APPLICATIONS OF TECHNOLOGY:
Carolyn Larabell, Paul Alivisatos, and colleagues have discovered
a powerful tool for studying cell motility and migration -
behaviors that are responsible for metastases of primary cancers.
The Berkeley Lab researchers compared the motions of cancerous
and healthy human breast cells, as well as several other cell
types, as they migrated across a layer of colloidal semiconductor
nanocrystals. As they move, they engulf the quantum dots and
leave behind a phagokinetic track which yields information
about the health of the cells. Migration of cells and their
metastatic potential are well known to be correlated.
Colloidal quantum dots are robust and efficient light emitters that have been used for static biological labeling. They are superior to organic dyes, which fade quickly and perturb the assayed cells. Larabells lab has shown that these nanocrystals are spontaneously ingested by a wide variety of cells while remaining fully luminescent, enabling researchers to examine live cells over extended time periods and to quantify changes in response to various molecular manipulations.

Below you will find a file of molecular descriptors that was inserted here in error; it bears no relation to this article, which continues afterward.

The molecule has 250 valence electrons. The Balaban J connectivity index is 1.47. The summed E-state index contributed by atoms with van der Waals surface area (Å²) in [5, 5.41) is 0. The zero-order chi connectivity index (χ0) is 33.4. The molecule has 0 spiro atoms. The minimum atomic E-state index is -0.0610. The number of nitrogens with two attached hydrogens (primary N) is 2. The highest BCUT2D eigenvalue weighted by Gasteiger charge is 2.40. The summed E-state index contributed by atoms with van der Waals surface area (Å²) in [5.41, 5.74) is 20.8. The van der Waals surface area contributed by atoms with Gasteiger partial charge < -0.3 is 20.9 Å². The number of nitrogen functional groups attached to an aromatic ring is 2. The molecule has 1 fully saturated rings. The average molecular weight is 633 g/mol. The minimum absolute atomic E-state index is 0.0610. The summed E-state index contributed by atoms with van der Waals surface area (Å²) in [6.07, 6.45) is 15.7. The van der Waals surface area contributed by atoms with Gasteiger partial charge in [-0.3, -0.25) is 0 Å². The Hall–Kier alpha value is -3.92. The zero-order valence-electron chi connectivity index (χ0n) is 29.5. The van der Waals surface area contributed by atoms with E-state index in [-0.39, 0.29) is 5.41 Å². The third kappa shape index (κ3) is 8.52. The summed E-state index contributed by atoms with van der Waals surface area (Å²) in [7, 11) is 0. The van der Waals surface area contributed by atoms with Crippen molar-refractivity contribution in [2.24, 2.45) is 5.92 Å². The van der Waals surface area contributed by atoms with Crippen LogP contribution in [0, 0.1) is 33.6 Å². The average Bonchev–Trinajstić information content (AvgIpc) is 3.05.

The Berkeley Lab technique is less labor intensive than the
Boyden Chamber invasion assay method, it does not require
killing the cells, and it enables real-time variation of external
conditions and analyses of cellular responses. It also overcomes
the marker problems encountered in the original phagokinetic
tracking methods. The method can be coupled to information
about chemical signals and allows a wide variety of tissue
culture substrates to be used, including growth on all extracellular
The improved cell motility studies and rapid assaying of metastatic potential enabled by this quantum dot method will provide improved diagnostics and enhanced information for cancer drug development.
REFERENCE NUMBER: IB-1755